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Constantine the Great and His Influence on the Spread of Christianity

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Flavius Valerius Constantinus, also known as Constantine the Great, is believed to have been born sometime between the years 274 and 288. He was born in Naissus, which is now known as Nisch Serbia, to the Roman officer Constantius Chlorus. Constantius belonged to one of the Leading families of Moesia and his mother was a niece of the capable and soldierly Claudius, the conqueror of the Goths. Constantine’s mother Helena is said to have been the daughter of an innkeeper o Drepanum, and later became known as St. Helena the Christian Empress. There is, however, nothing to support the assertion sometimes made that she was already baptized before Constantine’s birth and her early influence ultimately brought him to Christianity. Such facts about her life as are known would suggest the contrary- Eusebius of Caecarea declares that Constantine in fact converted his mother. There are, however, other indications that Helena was not a Christian during her son’s early years. At what date Helena did embrace Christianity remains a mystery. Nor can anyone say wither certainty what gods she worshipped during her son’s childhood.

Of Constantine’s early years we know almost nothing, though we may suppose that they were spent in the eastern half of the Empire. In 293 Constantine was betrothed to Fausta the daughter of Madimian, and in this year his father Constantius was made Caesar. Constantine chose to join his father in the west at Boulogne on the expedition against the Picts and before his father’s death he was proclaimed to be his successor. After Constantius’ death Constantine’s troops immediately proclaimed him Caesar in acceptance to his father’s wishes.

During the beginning of Constantine’s reign there were great political complications having to do with multiples of emperors ruling over different territories, which lead to the political movement of many wars between different leading parties. Constantine during this time was known to have the most efficient army, but was busy defending his own frontier and had not taken part in any of the quarrels amongst the different Caesars, until 311.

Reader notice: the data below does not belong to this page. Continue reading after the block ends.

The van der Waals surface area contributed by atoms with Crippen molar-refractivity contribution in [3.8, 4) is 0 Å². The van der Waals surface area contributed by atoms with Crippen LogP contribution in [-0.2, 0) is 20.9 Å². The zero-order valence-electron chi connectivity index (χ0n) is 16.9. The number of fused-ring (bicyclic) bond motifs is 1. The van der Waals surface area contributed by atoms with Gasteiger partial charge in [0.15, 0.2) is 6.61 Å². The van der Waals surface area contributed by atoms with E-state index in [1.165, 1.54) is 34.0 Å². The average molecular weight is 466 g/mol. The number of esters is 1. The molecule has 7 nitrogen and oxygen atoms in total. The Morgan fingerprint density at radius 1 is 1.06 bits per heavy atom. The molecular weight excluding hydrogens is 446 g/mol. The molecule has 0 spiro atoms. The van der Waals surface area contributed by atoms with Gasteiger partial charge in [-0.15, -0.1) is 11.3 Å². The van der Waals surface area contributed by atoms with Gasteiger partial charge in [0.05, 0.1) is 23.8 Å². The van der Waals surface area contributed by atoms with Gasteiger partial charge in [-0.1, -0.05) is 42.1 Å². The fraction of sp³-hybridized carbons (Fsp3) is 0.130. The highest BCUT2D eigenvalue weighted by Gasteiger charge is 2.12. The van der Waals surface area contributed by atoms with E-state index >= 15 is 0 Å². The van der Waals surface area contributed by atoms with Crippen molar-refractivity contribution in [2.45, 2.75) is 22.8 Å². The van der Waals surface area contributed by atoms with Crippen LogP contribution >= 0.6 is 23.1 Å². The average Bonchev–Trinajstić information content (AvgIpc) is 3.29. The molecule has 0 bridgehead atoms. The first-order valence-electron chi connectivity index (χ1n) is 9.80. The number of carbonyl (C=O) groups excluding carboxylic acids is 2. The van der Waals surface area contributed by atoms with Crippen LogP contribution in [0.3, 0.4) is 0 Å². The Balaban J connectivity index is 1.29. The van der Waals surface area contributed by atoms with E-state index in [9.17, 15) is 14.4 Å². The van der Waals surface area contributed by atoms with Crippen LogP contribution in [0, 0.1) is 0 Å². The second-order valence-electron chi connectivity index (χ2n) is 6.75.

In 311 Caesar Maxentius claimed Constantine to be a tyrant and threatened Constantine's land with his overwhelmingly large and powerful army. On Constantine's march into war against Maxentius to save his land and his self-respect he received a vision. This vision assured him that he would conquer in the sign of the Christ, and his warriors were to carry Christ's Monogram on their shields. On the day of battle Constantine's troops prevailed despite their poor numbers against Maxentius' army, fulfilling the promising vision he had received. Upon winning this battle Constantine became the soul ruler of the west and issued an edict in 313 known as the Edict of Toleration. This edict stated that Christianity was a legal religion and that the persecution of Christians was to be stopped. The issuing of this edict led to his personal following of the Christian faith.

While Constantine held rule in the west, Licinius who had to cede his land to Constantine in 314 after a lost war held the east. After this war Constantine spent the next nine years devoted to correcting the abuses and strengthening the new frontiers he had created. Having again in 323 defeated Licinius and put him to death, Constantine became the permanent sole ruler of the Roman world. He chose during this time to move the ancient Greek city of Byzantium for his capital and in 330 inaugurated it under the name Constantinople.

Christianity in 324 became an official state religion although paganism was not persecuted. Constantine himself preferred the company of Christian bishops to that of pagan priests and was known to frequently invite bishops to court. In his palace chapel he was known to often go and read passages from the Bible and pray, but as a catechumen he was not permitted to assist in or be part of the Eucharistic mysteries. He obeyed as strictly as possible the rules and guidelines of Christianity observing especially the virtue of chastity and strongly respected the virtues of celibacy. Constantine also sought to elevate morality and punished with great severity the offenses against morals, which were promoted and encouraged among the pagan church.

In 325 Constantine held the first Ecumenical Council in Nicea where over 2,000 representatives of the Christian Church attended. Of all the representatives in attendance, only six came from the Western churches. The Nicean Council had been called primarily because of the widespread movement of the Arians and its main function was to solve the problem concerning the nature of Christ.

A bitter controversy raged between the followers of Arius and the followers of Trinitarianism

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